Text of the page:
In mid-October, 1812, Lt. Col. Jennings' regiment, now under Gen. Winchester's command, completed the fort at their encampment.Named in honor of Lt. Col. Jennings, the fort was built to store supplies for soldiers advancing along the Maumee River. The army relied on contractors and subcontractors to furnish supplies for the troops.These men were interested only in a livelihood and were not inclined to risk their lives in getting across the swamp.Thus, the supplies did not always arrive when expected.
With the fort completed, life at the stockade seemed routine and monotonous to the Kentucky men.One wrote, "We had the same unpleasant, uninteresting round of escorting convoys and provisions etc in advance of us."They also built boats and pirogues, smoked meat, and made cartridges in addition to garrisoning the stockade.
With the men at Ft. Jennings wanting action, Lt. Col. Jennings in October of 1812 sent a foraging expedition, under Captain William B. Jones to the Indian towns of Upper and Lower Tawa on the Blanchard River.
Capt. Jones and members of his Ohio Militia Company, finding the towns deserted, feasted on the Indian food supplies for about a week.They then burned the Indian towns and all the remaining foodstuffs before returning to Ft. Jennings.
Transporting supplies through the ares became increasingly difficult that fall.The water in the rivers was too low for boats to pass and the cool, damp weather of autumn kept the land marshy.
The road from Ft. Saint Mary's to Fort Defiance was one continuous swamp, often leaving packhorses knee-deep and wagons up-to the-hubs in mud.It was impossible, in some instances, to get empty wagons through the area.Many were left sticking in the mire and ravines, the wagoners glad to get their horses out alive.
On December 22, Gen. Winchester received a moderate supply of provisions and clothing at Fort Defiance.At the end of the month, he began a march to the Miami Rapids encampment along the Maumee River toward present day Toledo.
While on this march, Gen. Winchester received word from Gen. Harrison to abandon plans of advancing from Ft. Defiance and to send the greater part of his troops back to Ft. Jennings.Gen. Harrison suggested the retreat to Ft. Jennings because of difficulties in getting supplies farther north.However, Gen. Winchester defiantly continued the march.
Shortly afterward, Gen. Winchester advanced to the River Raisin in Michigan and defeated enemy troops near Frenchtown (now Monroe, Michigan).This victory was short-lived.A second battle ensued in which the Americans lost.Some were made prisoners of the British and others taken captive by the Indians.On January 22, 1813, the Indians massacred most of their American captives.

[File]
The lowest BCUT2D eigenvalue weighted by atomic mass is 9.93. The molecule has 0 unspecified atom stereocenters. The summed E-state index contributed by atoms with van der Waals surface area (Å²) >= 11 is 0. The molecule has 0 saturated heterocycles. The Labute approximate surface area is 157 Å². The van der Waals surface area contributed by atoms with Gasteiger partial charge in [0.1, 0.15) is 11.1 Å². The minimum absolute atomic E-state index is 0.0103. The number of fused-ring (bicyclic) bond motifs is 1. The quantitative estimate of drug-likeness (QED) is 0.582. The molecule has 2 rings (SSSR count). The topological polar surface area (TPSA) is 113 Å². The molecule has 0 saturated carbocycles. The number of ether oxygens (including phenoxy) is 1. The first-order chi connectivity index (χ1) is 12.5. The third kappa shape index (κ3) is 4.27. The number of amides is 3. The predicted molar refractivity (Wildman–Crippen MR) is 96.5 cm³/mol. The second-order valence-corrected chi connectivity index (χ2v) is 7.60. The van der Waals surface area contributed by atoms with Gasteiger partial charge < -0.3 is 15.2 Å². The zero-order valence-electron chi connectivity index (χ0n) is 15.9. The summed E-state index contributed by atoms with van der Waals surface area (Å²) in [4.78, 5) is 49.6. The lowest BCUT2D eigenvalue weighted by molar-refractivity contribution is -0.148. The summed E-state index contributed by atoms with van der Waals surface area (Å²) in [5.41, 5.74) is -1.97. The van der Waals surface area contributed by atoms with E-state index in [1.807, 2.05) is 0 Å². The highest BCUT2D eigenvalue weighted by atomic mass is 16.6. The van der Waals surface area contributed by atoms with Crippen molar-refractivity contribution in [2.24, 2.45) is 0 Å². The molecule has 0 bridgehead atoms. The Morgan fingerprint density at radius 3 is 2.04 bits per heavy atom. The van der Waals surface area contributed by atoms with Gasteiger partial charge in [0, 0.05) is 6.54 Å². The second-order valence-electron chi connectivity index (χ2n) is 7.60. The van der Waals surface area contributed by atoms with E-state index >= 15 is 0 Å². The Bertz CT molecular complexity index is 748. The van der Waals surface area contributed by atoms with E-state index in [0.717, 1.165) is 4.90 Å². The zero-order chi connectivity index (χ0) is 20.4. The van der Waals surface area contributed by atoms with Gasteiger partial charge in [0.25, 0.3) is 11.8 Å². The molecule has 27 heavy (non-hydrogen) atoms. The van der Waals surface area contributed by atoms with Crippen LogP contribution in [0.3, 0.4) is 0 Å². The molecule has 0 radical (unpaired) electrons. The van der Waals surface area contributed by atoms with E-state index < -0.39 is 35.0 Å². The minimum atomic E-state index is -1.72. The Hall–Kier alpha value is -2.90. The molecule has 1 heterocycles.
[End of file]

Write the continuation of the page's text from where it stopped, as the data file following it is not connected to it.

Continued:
One company of the Kentucky militia originally stationed at Ft. Jennings was among the American troops defeated at the Raisin River battle.Twenty privates and their captain, Henry James, were listed as prisoners by the brigade inspector, James Garrard Jr.
Lt. Col. Jennings and most of his men had, by this time, been sent to the battle areas along the Maumee River.However, Lt. Col. Jennings was not at the River Raisin battle.War Department records state that Lt. Col. Jennings advanced to Ft. Winchester (now Defiance), Ft. Meigs (near Toledo) and to Put-In-Bay, Ohio.
When Lt. Col. Jennings' units were ordered to advance to the north, Lt. Col. John B. Campbell, with about 140 men from the 19th regiment of U.S. Infantry was placed in charge of all forts along the Auglaize River, including Ft. Jennings.
At the end of March, 1813, Lt. Col. Jennings and his troops left northern Ohio and also returned to Kentucky, their six month tour of duty completed.Lt. Col. Jennings returned to Garrard Co., Ky., where for meritorious service, he was appointed in 1814 to the rank of Brigadier General of the Militia in Lincoln, Garrard, and Rock Castle counties in Kentucky.
The Lieutenant Colonel was a well-educated man and had what was then considered a large library of books.He had a domineering manner and a tremendously loud and powerful voice.
After the war, he served as justice and afterward sheriff under the old constitution.
More About William Jennings:
Burial: Unknown, Lancaster Cemetery, Lancaster, Kentucky.426
Fact 8: NEAR LANCASTER, GARRARD CTY, KENTUCKY.
Military service: LIEUT COL US ARMY INDIAN WARS, WAR OF 1812 .426
More About William Jennings and Nancy Ballinger:
Marriage: Dec 11, 1794, Garrard Co., Kentucky.
Children of William Jennings and Nancy Ballinger are:
- +Josephine B. Jennings, b. Jan 12, 1805, Kentucky427, 428, d. Feb 12, 1867, Gallitin Davies Co., Missouri429.